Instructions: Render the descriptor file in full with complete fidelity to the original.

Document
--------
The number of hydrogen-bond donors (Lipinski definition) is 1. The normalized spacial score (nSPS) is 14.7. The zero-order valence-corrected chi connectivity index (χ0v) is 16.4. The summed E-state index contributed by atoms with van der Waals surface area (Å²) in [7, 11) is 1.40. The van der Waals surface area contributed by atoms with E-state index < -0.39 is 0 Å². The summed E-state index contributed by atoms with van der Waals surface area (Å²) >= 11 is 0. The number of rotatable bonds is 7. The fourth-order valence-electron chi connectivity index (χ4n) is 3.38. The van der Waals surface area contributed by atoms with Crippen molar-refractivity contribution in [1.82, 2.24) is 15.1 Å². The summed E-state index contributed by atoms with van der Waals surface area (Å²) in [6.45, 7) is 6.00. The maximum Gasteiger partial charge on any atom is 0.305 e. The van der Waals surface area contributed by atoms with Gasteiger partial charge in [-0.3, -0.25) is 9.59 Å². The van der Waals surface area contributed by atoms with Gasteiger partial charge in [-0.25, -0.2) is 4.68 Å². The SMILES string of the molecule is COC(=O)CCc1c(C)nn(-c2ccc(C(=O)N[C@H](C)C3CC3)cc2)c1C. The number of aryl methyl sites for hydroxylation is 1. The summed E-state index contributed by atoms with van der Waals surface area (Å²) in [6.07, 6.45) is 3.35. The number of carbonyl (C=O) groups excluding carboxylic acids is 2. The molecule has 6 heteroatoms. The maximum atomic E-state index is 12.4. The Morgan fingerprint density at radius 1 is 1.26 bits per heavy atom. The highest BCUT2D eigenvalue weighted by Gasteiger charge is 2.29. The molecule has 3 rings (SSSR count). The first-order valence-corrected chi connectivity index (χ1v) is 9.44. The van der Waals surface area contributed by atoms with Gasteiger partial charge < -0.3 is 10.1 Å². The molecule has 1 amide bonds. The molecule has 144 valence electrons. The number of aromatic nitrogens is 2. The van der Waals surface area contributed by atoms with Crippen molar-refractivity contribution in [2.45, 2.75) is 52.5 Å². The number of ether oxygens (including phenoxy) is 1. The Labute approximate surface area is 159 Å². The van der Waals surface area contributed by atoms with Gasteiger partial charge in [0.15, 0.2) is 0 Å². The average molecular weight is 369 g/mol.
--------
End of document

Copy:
The number of hydrogen-bond donors (Lipinski definition) is 1. The normalized spacial score (nSPS) is 14.7. The zero-order valence-corrected chi connectivity index (χ0v) is 16.4. The summed E-state index contributed by atoms with van der Waals surface area (Å²) in [7, 11) is 1.40. The van der Waals surface area contributed by atoms with E-state index < -0.39 is 0 Å². The summed E-state index contributed by atoms with van der Waals surface area (Å²) >= 11 is 0. The number of rotatable bonds is 7. The fourth-order valence-electron chi connectivity index (χ4n) is 3.38. The van der Waals surface area contributed by atoms with Crippen molar-refractivity contribution in [1.82, 2.24) is 15.1 Å². The summed E-state index contributed by atoms with van der Waals surface area (Å²) in [6.45, 7) is 6.00. The maximum Gasteiger partial charge on any atom is 0.305 e. The van der Waals surface area contributed by atoms with Gasteiger partial charge in [-0.3, -0.25) is 9.59 Å². The van der Waals surface area contributed by atoms with Gasteiger partial charge in [-0.25, -0.2) is 4.68 Å². The SMILES string of the molecule is COC(=O)CCc1c(C)nn(-c2ccc(C(=O)N[C@H](C)C3CC3)cc2)c1C. The number of aryl methyl sites for hydroxylation is 1. The summed E-state index contributed by atoms with van der Waals surface area (Å²) in [6.07, 6.45) is 3.35. The number of carbonyl (C=O) groups excluding carboxylic acids is 2. The molecule has 6 heteroatoms. The maximum atomic E-state index is 12.4. The Morgan fingerprint density at radius 1 is 1.26 bits per heavy atom. The highest BCUT2D eigenvalue weighted by Gasteiger charge is 2.29. The molecule has 3 rings (SSSR count). The first-order valence-corrected chi connectivity index (χ1v) is 9.44. The van der Waals surface area contributed by atoms with Gasteiger partial charge < -0.3 is 10.1 Å². The molecule has 1 amide bonds. The molecule has 144 valence electrons. The number of aromatic nitrogens is 2. The van der Waals surface area contributed by atoms with Crippen molar-refractivity contribution in [2.45, 2.75) is 52.5 Å². The number of ether oxygens (including phenoxy) is 1. The Labute approximate surface area is 159 Å². The van der Waals surface area contributed by atoms with Gasteiger partial charge in [0.15, 0.2) is 0 Å². The average molecular weight is 369 g/mol.